Awesome. This must be what schizophrenia is like.
Actually, usually initial schizophrenic hallucinations are auditory.
I think what you mean to say is "This must be what it's like to be followed around by a giant concrete guy that no one else can see." And you'd be spot on in that case.
But he could see some other peoples', so maybe others really could see his? Hard to say.
I blame urban-elemental spirit totems.
Ok, not really.. but still.
Wow, I didn't think there was a way to out-creepy concrete-guy.
This is a classic paper from SIGGRAPH 1994. Amazing work. Here's Karl's current homepage: http://web.genarts.com/karl/
Of course, there is also a screensaver.
His last name is "Sims"? Wow - it's like coming across a fishmonger called Mr. Halibut...
That was cool! I wonder if any of that technology ended up in Spore.
I curse whoever discovered that they could stream their all-text powerpoint slideshows out to MPEG. What a fucking waste.
Reminded me a bit of Pi, I suppose because of the scenes down in the subway/metro? Also visually some of the 1979 version of The Lathe of Heaven.
Hmm... where have I seen this before?
See, this guy obviously didn't listen to the commercial. It clearly states: Be sure to talk to your doctor if you experience rash, shortness of breath or giant lurking concrete-core golems while taking this medication.
The moral of the story seems to be "being a wimp sucks".
I like how that thing, after initially getting the attention of the guy, is doing absolutely nothing except standing next to him
That came up in another discussion, when I pointed this charming filmette out to some other folks, and one of them asked "So what happens if you dance along with it?"
My guess: it'll do exactly the same things. It's entirely up to you if it's a guardian angel or a lurking nightmare.
Huh. That was my favorite bit about "Jacob's Ladder."
It's a tightly constructed little metaphor and film. You have to read it for symbolism and metaphor, like a sonnet in English class. It's pithy like that.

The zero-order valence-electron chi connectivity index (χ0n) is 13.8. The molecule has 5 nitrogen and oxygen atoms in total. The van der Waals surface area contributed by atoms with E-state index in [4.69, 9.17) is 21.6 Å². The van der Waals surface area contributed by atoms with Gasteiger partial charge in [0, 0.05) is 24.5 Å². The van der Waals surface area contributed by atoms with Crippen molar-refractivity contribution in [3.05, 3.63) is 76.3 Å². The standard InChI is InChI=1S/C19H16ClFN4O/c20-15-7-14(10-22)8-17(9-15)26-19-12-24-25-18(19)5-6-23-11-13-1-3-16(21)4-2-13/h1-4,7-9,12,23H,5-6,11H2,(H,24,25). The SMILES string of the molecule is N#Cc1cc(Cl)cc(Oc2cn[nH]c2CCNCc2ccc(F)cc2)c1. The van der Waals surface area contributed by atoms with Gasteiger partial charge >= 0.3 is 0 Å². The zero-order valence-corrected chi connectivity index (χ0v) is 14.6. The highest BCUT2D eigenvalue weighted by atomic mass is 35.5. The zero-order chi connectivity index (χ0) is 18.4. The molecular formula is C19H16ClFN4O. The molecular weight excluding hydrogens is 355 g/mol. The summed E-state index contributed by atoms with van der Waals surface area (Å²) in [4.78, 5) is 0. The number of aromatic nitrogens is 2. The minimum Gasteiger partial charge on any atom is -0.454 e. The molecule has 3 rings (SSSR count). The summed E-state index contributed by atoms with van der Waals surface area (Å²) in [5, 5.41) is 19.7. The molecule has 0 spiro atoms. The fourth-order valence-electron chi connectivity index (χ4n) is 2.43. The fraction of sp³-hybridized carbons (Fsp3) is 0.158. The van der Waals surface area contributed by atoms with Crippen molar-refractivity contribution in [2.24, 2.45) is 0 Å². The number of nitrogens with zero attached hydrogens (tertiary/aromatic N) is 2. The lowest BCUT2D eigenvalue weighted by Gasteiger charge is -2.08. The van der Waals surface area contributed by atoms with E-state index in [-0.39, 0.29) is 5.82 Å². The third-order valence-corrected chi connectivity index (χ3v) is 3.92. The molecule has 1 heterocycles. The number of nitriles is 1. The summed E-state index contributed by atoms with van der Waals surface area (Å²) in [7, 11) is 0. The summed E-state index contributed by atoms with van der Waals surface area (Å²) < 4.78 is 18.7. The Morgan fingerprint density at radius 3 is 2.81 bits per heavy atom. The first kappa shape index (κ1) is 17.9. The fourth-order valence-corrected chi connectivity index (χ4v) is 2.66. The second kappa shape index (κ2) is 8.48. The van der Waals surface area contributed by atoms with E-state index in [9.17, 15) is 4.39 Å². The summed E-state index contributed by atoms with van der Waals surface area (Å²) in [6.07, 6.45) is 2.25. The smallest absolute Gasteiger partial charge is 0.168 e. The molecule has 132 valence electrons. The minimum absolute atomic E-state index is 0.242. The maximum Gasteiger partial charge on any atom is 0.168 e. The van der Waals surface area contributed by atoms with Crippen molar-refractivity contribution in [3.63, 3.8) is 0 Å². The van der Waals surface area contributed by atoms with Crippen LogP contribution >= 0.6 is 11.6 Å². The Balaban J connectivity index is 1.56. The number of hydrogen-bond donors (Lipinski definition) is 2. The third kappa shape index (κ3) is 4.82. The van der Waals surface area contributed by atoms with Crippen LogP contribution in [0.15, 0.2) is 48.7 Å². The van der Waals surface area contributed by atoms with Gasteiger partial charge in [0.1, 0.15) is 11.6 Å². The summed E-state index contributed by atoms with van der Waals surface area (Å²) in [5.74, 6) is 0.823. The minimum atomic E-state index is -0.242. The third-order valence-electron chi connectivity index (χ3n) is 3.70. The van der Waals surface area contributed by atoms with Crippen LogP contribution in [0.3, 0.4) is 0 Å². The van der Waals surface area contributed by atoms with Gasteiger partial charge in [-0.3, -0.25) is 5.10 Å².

As a trot (uh, spoilers ahead?):
In film, a big thing is how to "establish" a character. Like, this guy -- you see him in a tunnel, waiting for a train, reading a paper -- you know at once "office worker with a daily commute".
So, look at how all the human characters are established in this film. What job title do you guess the smoking woman in the conference room has? What about the guy who comes in late (trailed by the airport baggage thingie) -- what's his job? In the snow, you see someone in a parka, walking down the street: what age do you imagine and what kind of purpose for that journey?
I think if you look at how each character is established, and then look at their shadow-creatures -- you'll see connections.
That's just the metaphorical structure -- the comparison. "Heavy man." The film goes much further.
The film contemplates madness and truth in a very specific way.
Our protagonist has a lucid psychotic break:
It is ambiguous if only he sees the mysterious creatures or not. The doctor suggests not. The nervousness of the people in the office suggests otherwise. There's no definite answer given in the film.
What is unambiguous is that our protagonist is the only person seen who is willing to *react to* the creatures that surround everyone.
These creatures represent, for each character, a way in which their lives are dominated (unpleasantly) by their place in the social order. We see that these creatures make most of the humans they shadow cower (the receptionist trailed by the building directory kiosk is an exception!). We even see, interestingly, that the humble bus driver is not trailed. But only our protagonist is the one moved to action by this perception. And, the nature of the actions he is compelled to make his behavior that of a madman, in contrast to those who, if they see these creatures, pretend not to.
Behaving madly, the social order swiftly consumes our protagonist. The trains, or buses, must keep on time.
Is such madness insanity? Is it failure to grasp an essential truth?
The author of the film speaks in the last scene, offering an answer: the role -- the cement creature our protagonist (as he realized in a dream) had been taken over by -- studies the failure mode and moves to the next "host".
Foucault wrote something or other about this....
Oh, I missed a symmetry -- a lovely one. There are TWO important characters in the film who aren't shadowed: the doctor and the bus driver -- two extremes of a class spectrum.
The moral: "Everyone in the middle is just hounded through life by who they are supposed to be according to some overwhelming social order, or else they get hit by a bus and die. If you feel this is important enough to do something about, then you will be hit by a bus and die."